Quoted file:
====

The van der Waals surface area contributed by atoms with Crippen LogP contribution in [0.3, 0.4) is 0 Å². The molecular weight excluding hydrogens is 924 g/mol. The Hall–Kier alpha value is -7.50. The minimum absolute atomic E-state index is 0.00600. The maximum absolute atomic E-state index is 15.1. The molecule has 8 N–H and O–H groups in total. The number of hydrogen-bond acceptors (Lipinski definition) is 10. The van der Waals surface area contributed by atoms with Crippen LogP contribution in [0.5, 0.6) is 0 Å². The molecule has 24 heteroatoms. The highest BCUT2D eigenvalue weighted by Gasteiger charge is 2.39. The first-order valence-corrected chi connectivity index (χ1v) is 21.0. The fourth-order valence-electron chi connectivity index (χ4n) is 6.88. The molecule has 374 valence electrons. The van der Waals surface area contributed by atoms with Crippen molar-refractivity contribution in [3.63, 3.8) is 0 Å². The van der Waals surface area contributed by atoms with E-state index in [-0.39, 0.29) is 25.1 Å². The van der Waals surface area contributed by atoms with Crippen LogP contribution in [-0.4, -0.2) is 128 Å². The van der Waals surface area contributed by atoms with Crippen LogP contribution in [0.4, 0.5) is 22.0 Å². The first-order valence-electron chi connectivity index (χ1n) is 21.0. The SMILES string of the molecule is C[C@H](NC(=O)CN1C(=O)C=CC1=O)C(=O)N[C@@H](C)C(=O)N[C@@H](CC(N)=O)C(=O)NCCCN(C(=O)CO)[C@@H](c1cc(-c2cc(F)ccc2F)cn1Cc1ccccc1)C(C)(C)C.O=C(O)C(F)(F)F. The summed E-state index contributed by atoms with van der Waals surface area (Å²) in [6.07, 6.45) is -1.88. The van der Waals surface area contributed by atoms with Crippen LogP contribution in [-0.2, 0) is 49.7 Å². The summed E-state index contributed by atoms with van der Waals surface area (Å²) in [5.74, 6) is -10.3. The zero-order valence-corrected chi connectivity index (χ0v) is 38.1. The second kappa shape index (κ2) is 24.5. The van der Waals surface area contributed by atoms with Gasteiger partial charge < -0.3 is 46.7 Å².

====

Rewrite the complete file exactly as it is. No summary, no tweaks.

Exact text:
The van der Waals surface area contributed by atoms with Crippen LogP contribution in [0.3, 0.4) is 0 Å². The molecular weight excluding hydrogens is 924 g/mol. The Hall–Kier alpha value is -7.50. The minimum absolute atomic E-state index is 0.00600. The maximum absolute atomic E-state index is 15.1. The molecule has 8 N–H and O–H groups in total. The number of hydrogen-bond acceptors (Lipinski definition) is 10. The van der Waals surface area contributed by atoms with Crippen LogP contribution in [0.5, 0.6) is 0 Å². The molecule has 24 heteroatoms. The highest BCUT2D eigenvalue weighted by Gasteiger charge is 2.39. The first-order valence-corrected chi connectivity index (χ1v) is 21.0. The fourth-order valence-electron chi connectivity index (χ4n) is 6.88. The molecule has 374 valence electrons. The van der Waals surface area contributed by atoms with Crippen molar-refractivity contribution in [3.63, 3.8) is 0 Å². The van der Waals surface area contributed by atoms with E-state index in [-0.39, 0.29) is 25.1 Å². The van der Waals surface area contributed by atoms with Crippen LogP contribution in [-0.4, -0.2) is 128 Å². The van der Waals surface area contributed by atoms with Crippen LogP contribution in [0.4, 0.5) is 22.0 Å². The first-order valence-electron chi connectivity index (χ1n) is 21.0. The SMILES string of the molecule is C[C@H](NC(=O)CN1C(=O)C=CC1=O)C(=O)N[C@@H](C)C(=O)N[C@@H](CC(N)=O)C(=O)NCCCN(C(=O)CO)[C@@H](c1cc(-c2cc(F)ccc2F)cn1Cc1ccccc1)C(C)(C)C.O=C(O)C(F)(F)F. The summed E-state index contributed by atoms with van der Waals surface area (Å²) in [6.07, 6.45) is -1.88. The van der Waals surface area contributed by atoms with Crippen LogP contribution in [-0.2, 0) is 49.7 Å². The summed E-state index contributed by atoms with van der Waals surface area (Å²) in [5.74, 6) is -10.3. The zero-order valence-corrected chi connectivity index (χ0v) is 38.1. The second kappa shape index (κ2) is 24.5. The van der Waals surface area contributed by atoms with Gasteiger partial charge < -0.3 is 46.7 Å².